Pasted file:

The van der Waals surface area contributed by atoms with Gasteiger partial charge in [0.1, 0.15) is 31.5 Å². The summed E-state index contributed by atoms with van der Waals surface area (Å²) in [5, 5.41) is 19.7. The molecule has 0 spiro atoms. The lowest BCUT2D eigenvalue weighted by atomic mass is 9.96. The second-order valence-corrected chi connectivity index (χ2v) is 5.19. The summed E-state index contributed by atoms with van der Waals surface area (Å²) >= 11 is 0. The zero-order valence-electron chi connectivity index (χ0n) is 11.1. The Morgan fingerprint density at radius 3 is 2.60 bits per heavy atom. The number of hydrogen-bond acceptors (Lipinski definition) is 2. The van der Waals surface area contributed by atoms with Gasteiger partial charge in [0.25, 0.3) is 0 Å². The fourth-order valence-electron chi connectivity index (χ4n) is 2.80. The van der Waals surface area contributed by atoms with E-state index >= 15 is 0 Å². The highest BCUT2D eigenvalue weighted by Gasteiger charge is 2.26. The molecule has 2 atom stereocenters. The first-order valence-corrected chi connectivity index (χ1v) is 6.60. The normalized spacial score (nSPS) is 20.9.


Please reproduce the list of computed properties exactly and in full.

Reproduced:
The van der Waals surface area contributed by atoms with Gasteiger partial charge in [0.1, 0.15) is 31.5 Å². The summed E-state index contributed by atoms with van der Waals surface area (Å²) in [5, 5.41) is 19.7. The molecule has 0 spiro atoms. The lowest BCUT2D eigenvalue weighted by atomic mass is 9.96. The second-order valence-corrected chi connectivity index (χ2v) is 5.19. The summed E-state index contributed by atoms with van der Waals surface area (Å²) >= 11 is 0. The zero-order valence-electron chi connectivity index (χ0n) is 11.1. The Morgan fingerprint density at radius 3 is 2.60 bits per heavy atom. The number of hydrogen-bond acceptors (Lipinski definition) is 2. The van der Waals surface area contributed by atoms with Gasteiger partial charge in [0.25, 0.3) is 0 Å². The fourth-order valence-electron chi connectivity index (χ4n) is 2.80. The van der Waals surface area contributed by atoms with E-state index >= 15 is 0 Å². The highest BCUT2D eigenvalue weighted by Gasteiger charge is 2.26. The molecule has 2 atom stereocenters. The first-order valence-corrected chi connectivity index (χ1v) is 6.60. The normalized spacial score (nSPS) is 20.9.